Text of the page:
Kim Jong-Un, the First Chairman of the National Defence Commission, an ambitious and arrogant guy. His ambitious identity could be exposed from: ‘Threatening to fire his increasingly capable missiles toward the United States’ and ‘By declaring war on South Korea’ [Inside the mind of
By the 1980’s North Korea was in a state of degradation, until Russia collapsed in 1991 and the socialist state ceased to function. In 1994, with all these issues, Kim Il-sung died. Kim Jong-Il inherited a country on the brink of disaster, in reaction, Jong-Il instituted a policy that gave military and elite families even more privilege hoping to tighten loyalty from the top then trickle it down to the lower tiers. However, due to the economic situation under Il-sung, Jong-Il’s attempt to pacify loyalist met opposition from a severe famine in the mid to late 1990s. During this period, 5% of the population died of starvation, with the rest of the population starving to the point an entire generation’s growth was stunted. Economic mismanagement affected the military by lowering the height at weight requirement for soldiers. At its peak, the famine caused many North Koreans to defect to other countries. “In Barbara Demick’s book “Nothing to Envy”, a North Korean doctor tells of how even she became desperately hungry. After fleeing to China, she discovered a bowl of food left out for a dog. Upon examining the white rice and generous chunks of meat, she concluded that “dogs in China ate better than doctors in North Korea.”” (History of North
“I would tell him that I have tried. That I have tried to keep memory alive, that I have tried to fight those who would forget. Because if we forget, we are guilty, we are accomplices,” Elie Wiesel tells his former self (118). Wiesel has dedicated a majority of his future to fighting against the world’s silence with lessons such as these found in his memoir, Night. Even after undergoing the mass genocide called the Holocaust and hearing of the experiences from one of the victims himself, the world has fallen into a time of suffering yet again. Today, North Korea’s line of oppressive rulers practice their absolute control on Korean lives just as the Nazi’s oppressed the Jews. Following the second World War, the Korean War took place resulting in the country splitting in two: communist North Korea, or the Korean Worker’s Party, and democratic South Korea, or People’s Republic of Korea. This event began the brutal reign of the Kim family, consisting of Kim Ill-sung, Kim Jong-ill, and Kim Jong-un, on North Korea. For three generations, North Koreans were burdened with decades of torture, starvation, and manipulation. Now, the world is seemingly turning its eyes away from North Korea and labeling it a lost cause. There is little hope in store for these Koreans as Kim Jong-un expands his control globally with a new force of destruction: nuclear weapons. Similar to the concentration camps depicted in Elie Wiesel’s memoir, Night, the people of North Korea continue to face oppression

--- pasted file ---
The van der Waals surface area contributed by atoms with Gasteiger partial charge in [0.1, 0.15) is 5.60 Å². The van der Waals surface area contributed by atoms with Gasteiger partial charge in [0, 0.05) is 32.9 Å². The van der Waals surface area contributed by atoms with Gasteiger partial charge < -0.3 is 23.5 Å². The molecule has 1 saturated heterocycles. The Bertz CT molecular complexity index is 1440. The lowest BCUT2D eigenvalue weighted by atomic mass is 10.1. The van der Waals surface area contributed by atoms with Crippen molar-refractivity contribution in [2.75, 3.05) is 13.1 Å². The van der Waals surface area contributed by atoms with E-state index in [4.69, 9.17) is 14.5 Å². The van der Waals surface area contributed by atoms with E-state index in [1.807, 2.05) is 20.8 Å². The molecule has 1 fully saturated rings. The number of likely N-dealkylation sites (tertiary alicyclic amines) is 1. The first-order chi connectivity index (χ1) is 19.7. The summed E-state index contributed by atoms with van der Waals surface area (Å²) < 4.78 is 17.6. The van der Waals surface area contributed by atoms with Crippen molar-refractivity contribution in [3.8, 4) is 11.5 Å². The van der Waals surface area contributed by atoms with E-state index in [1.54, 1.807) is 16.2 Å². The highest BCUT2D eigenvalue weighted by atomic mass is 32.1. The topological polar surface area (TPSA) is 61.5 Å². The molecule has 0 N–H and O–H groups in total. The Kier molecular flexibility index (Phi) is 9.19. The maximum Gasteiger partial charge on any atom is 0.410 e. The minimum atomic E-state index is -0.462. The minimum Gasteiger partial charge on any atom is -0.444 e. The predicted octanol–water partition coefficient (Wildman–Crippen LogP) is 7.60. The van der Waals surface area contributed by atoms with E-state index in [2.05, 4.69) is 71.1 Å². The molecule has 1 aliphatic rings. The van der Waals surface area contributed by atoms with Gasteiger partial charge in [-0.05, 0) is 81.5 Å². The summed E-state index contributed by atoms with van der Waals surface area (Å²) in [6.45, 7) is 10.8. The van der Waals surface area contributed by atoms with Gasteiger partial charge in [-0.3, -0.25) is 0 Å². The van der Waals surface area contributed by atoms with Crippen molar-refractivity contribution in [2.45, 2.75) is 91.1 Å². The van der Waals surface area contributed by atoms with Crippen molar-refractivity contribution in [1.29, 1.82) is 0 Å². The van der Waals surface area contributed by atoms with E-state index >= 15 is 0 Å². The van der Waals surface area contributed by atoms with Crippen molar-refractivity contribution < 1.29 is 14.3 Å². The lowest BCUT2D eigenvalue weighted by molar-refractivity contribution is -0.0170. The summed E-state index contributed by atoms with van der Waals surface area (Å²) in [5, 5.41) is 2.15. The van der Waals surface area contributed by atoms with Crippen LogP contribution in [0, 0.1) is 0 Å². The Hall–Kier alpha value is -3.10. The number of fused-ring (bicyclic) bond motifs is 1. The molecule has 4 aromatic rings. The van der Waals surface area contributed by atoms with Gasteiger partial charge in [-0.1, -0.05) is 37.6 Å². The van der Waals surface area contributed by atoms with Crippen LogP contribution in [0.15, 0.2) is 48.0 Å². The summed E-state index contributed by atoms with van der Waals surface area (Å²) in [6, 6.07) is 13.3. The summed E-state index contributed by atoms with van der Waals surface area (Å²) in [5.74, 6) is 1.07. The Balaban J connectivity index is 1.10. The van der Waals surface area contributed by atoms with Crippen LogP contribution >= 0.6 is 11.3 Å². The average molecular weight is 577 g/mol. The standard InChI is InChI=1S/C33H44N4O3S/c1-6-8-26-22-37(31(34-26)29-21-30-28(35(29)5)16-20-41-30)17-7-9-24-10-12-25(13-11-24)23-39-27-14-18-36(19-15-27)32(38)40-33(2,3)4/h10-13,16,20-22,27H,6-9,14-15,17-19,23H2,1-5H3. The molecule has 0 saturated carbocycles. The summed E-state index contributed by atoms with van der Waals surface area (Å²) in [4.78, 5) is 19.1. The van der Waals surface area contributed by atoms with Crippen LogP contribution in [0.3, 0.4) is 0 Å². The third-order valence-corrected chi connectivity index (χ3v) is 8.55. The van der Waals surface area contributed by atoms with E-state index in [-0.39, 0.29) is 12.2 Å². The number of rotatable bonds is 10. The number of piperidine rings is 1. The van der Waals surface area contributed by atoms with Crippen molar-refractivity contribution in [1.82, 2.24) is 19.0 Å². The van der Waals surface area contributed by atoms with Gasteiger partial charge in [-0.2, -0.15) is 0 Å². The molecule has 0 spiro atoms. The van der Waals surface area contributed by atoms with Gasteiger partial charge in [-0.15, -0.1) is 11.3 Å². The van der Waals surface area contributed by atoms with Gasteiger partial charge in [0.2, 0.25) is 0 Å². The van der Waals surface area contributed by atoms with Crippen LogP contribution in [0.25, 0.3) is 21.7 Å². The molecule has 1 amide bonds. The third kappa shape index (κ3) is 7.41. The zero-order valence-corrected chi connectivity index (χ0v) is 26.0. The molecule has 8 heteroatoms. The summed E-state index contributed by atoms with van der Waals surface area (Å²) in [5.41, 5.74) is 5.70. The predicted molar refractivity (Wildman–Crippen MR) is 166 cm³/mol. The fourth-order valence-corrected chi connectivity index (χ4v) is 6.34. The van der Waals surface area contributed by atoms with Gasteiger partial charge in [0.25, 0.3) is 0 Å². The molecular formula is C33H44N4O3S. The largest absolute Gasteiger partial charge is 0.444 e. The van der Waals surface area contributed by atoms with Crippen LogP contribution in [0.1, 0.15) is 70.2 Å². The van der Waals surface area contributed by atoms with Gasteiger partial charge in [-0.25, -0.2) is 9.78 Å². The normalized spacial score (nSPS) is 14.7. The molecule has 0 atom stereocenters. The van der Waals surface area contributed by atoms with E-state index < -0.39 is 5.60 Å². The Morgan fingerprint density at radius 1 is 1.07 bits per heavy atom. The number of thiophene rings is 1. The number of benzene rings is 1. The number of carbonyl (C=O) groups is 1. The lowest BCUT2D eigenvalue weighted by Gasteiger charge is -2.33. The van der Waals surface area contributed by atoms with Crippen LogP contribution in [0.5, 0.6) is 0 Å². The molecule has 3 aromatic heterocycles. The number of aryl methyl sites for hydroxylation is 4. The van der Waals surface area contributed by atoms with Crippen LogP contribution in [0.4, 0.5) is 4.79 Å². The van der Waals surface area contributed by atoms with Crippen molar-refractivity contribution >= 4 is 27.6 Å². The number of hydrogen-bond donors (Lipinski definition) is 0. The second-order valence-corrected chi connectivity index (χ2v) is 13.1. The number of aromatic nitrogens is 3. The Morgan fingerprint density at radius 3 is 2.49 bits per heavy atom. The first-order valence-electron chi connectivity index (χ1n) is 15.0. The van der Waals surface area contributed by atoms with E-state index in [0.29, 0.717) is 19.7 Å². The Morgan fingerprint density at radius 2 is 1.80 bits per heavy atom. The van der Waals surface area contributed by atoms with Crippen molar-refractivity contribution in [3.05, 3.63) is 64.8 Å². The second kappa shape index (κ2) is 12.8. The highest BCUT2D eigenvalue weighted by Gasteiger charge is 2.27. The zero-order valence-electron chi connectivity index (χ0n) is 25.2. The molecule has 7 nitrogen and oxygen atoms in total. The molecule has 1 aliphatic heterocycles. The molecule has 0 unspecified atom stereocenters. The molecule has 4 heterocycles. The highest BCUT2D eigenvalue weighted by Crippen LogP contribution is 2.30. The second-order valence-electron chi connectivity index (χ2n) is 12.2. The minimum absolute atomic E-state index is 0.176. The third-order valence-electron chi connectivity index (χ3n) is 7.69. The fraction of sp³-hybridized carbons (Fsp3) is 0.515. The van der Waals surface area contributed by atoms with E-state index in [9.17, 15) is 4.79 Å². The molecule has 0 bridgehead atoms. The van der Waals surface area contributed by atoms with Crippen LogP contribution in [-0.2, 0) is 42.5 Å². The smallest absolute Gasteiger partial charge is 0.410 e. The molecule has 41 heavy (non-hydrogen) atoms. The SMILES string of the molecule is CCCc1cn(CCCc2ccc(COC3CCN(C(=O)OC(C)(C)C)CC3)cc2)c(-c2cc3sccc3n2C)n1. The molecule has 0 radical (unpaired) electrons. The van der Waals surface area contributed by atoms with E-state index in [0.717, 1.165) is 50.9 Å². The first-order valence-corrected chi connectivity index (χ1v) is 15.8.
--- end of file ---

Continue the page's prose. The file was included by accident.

Kim Jong-Un started the building of North Korea already falling into an evil state. Seen in, “Kim Jong-Il began to prepare Kim Jong-Un for succession to leadership in 2010. Upon his father’s death in December 2011, Kim Jong-un assumed power.” Kim Jong-Il lead a very vicious and up front country, Kim Jong-Un entering would naturally work harder to succeed his father's dream along his own. North Korea was set on the brink of failure due to the leaders and the way they entered their dictatorship. The start of a good nation is the family dynamics, but Kim Jong-Un shakes the family foundation. This is clearly shown, “Whole families are affected if a person violates a law or is sent to a prison camp- meaning grandparents, parents, and children of the offender are sent to work too.” Knowing that is one mistake can lead the whole family into hard labor or possible danger causes people in North Korea more acceptable to evil acts happening to them. Now people who tend to live in fear look for anyway out, possibly revolting or causing a tidal of backlash on the government and eventually causing it to crumble, the foundation isn't strong enough to bare them. Becoming aware of a problem and actually facing it is two totally different things, the people of Korea know that first hand. According to intelligence reports from North Korea, “there were 17 public executions in 2012, the first full year